The most common type of lot tracking is based on serial numbers, though some advanced systems use barcodes or RFID tags. These technology-based methods offer automated, real-time tracking capabilities, leading to even greater accuracy and efficiency in managing inventory. Lot numbers are usually located in the top right-hand corner of any product’s packaging.

  • Creation and Assignment: A unique lot number is assigned when a batch of products is produced, or a shipment is received.
  • Record Keeping: The lot number, production date, expiry date, and any other batch-specific data are recorded in an inventory management system.
  • Tracking: The lot number allows the company to track the batch’s location and status at any stage of the supply chain.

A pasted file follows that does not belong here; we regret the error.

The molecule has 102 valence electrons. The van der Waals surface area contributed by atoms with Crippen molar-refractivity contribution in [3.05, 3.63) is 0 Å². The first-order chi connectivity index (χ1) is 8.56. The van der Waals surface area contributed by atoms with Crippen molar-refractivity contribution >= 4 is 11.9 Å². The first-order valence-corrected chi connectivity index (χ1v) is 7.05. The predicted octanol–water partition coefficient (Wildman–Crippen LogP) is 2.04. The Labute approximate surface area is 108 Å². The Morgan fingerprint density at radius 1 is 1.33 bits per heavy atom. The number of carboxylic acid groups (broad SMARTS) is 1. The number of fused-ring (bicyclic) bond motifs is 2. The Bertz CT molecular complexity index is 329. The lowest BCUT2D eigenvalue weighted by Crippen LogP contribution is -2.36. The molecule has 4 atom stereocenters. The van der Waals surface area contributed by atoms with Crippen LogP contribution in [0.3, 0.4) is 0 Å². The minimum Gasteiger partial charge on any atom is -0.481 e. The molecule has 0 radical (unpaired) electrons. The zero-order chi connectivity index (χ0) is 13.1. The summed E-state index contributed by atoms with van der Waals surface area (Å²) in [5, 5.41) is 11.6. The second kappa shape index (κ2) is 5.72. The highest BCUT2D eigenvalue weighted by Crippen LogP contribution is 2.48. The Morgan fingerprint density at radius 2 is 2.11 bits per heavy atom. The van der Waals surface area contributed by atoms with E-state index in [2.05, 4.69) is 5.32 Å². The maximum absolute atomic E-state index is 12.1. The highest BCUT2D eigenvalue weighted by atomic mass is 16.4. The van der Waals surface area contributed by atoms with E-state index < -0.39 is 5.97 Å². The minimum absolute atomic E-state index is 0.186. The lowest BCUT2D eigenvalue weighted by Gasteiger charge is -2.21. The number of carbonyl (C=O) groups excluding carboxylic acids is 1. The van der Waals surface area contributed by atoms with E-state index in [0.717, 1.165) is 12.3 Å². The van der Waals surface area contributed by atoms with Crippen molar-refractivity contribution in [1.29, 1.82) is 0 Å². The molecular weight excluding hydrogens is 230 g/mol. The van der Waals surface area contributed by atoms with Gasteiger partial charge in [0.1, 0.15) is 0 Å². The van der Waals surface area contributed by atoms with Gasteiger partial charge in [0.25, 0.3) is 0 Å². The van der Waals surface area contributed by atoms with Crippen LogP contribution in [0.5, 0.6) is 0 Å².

• Traceability: If an issue arises, such as a product recall or quality concern, the lot number allows the company to trace back the problem to its source quickly. Specific batch tracking can determine when and where the batch was produced or who bought items from that batch.
  • Analysis: Lot tracking also provides valuable data for analyzing product performance, identifying patterns in defects, and planning future production.

What is lot control?

Lot control is a vital part of managing inventory, especially during the shipping process. It helps keep track of products from the moment they leave the warehouse until they’re delivered to their destination.

Lot control is a vital part of logistics management and ensures that goods are moved from one place to another in a safe and efficient manner. Lot control can include any or all of the following:

  • Inspecting goods for damage, quality, and condition before loading.
  • Recording the weight and dimensions of each shipment with a scale.
  • Tracking shipments by using barcodes or RFID tags.
  • Checking for compliance with government regulations.
  • Inspecting shipments at customs.

Lot tracking vs. Serial tracking: what’s the difference?